Water sector: EPA’s proposed Financial Capability Guidance “falls well short” on affordability, environmental justice

In April, associations representing the U.S. water utility sector submitted comments to EPA in response to its draft of the proposed Financial Capability Assessment Guidance, in which several groups said the agency’s proposal “falls well short” of meeting the purpose of the revision of the guidance.

The proposed guidance outlines strategies for communities to support affordable utility rates while planning investments in water infrastructure that are essential for Clean Water Act implementation.

The FCA Guidance is used by municipalities when devising plans to dramatically reduce discharges from Combined Sewer Systems. During that process, municipalities and EPA negotiate schedules with specific timeframes for implementation. The Proposed 2022 FCA Guidance describes the financial information and formulas the agency intends to use to assess the financial resources a community has available to implement control measures and timeframes associated with implementation.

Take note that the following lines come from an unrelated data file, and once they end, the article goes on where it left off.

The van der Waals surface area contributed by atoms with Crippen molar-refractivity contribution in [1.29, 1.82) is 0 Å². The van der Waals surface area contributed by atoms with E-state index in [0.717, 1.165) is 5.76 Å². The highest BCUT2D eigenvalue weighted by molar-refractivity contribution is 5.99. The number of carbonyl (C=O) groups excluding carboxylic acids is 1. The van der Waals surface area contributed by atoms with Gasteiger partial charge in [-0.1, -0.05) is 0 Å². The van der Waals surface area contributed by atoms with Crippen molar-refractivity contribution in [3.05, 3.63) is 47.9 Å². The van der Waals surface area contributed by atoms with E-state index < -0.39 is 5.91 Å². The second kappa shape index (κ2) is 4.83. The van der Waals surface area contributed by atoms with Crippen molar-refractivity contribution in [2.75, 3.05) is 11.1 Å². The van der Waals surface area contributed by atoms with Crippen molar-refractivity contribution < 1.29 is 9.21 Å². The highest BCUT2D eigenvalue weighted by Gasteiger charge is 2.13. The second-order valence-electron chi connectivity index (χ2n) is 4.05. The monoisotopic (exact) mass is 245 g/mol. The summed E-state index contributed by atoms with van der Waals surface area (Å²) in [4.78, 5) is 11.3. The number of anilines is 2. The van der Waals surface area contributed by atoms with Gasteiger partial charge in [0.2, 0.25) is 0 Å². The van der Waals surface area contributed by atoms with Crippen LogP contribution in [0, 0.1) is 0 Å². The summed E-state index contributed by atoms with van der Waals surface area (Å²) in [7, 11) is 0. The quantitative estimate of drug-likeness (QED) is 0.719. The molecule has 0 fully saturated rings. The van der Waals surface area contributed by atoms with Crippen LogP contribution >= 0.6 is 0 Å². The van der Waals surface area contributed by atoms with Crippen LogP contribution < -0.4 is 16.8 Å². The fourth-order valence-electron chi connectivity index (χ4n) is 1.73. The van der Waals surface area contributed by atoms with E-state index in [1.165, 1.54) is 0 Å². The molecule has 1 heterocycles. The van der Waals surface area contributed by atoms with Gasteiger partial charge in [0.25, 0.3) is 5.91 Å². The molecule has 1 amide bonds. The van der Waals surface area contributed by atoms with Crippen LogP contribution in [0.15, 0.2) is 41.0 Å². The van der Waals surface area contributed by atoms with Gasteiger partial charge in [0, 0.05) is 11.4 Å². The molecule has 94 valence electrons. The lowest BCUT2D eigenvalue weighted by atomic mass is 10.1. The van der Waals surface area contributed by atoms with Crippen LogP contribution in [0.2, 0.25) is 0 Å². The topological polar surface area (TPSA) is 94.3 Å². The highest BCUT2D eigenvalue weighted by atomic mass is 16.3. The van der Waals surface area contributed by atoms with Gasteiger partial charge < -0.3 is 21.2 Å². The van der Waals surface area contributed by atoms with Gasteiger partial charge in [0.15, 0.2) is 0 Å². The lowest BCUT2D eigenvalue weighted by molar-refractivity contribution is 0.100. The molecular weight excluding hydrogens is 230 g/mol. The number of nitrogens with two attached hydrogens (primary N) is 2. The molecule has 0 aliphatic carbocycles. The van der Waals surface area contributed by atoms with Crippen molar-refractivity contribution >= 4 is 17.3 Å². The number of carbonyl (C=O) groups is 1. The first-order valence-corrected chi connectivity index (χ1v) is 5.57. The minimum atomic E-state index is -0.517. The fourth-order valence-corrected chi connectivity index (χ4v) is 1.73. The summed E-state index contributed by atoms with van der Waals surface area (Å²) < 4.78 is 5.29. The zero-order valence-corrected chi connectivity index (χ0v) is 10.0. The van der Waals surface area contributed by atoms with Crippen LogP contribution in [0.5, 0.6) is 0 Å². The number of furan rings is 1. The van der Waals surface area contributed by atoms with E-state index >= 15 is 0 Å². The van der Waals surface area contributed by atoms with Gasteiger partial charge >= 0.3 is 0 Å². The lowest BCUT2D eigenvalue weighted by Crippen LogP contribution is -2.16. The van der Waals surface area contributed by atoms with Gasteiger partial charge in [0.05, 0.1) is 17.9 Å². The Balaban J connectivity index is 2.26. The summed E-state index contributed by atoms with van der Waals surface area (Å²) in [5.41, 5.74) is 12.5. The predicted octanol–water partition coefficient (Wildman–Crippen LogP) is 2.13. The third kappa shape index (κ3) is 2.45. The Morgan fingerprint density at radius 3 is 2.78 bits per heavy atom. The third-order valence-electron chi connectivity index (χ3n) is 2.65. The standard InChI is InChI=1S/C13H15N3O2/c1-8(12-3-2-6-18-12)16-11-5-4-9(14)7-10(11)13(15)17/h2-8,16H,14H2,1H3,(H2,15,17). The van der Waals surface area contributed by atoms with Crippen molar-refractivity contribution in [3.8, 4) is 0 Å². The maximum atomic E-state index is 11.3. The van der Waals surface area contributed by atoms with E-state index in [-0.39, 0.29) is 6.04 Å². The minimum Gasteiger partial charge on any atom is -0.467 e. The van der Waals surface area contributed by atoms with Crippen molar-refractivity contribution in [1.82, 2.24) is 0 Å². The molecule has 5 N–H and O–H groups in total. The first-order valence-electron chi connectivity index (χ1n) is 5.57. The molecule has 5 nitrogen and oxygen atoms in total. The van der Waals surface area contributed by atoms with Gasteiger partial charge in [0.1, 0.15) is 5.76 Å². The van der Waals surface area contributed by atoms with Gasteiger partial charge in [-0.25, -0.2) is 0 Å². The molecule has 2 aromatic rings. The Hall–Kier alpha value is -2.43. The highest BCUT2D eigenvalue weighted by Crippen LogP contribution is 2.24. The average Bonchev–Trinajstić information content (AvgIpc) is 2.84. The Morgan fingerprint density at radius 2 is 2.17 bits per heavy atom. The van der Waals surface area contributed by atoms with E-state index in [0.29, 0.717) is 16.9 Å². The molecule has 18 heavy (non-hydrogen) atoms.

Once finalized, EPA intends for the Proposed 2022 FCA to replace the 1997 Guidance for Financial Capability Assessment and Schedule Development to evaluate a community’s capability to fund CWA control measures in both the permitting and enforcement context. 

The National Association of Clean Water Agencies (NACWA), American Water Works Association (AWWA) and Water Environment Association (WEF) expressed objection in a joint letter. NACWA says it opposes the guidance for multiple reasons, including because it is inconsistent with the Biden Administration’s professed focus on environmental justice concerns. 

The Association of Metropolitan Water Agencies also submitted comments. AMWA’s key comment is that EPA’s guidance could make a stronger recommendation for communities to factor known drinking water costs into financial rate models that determine wastewater affordability.

The letter also acknowledges the draft’s inclusion of environmental justice considerations and expresses a preference for “Alternative 2” in the proposed guidance, as this alternative “appropriately recognizes how the complexity and uniqueness of each community’s water infrastructure burdens affect their ratepayers’ ability to pay for these services and federal mandates.”

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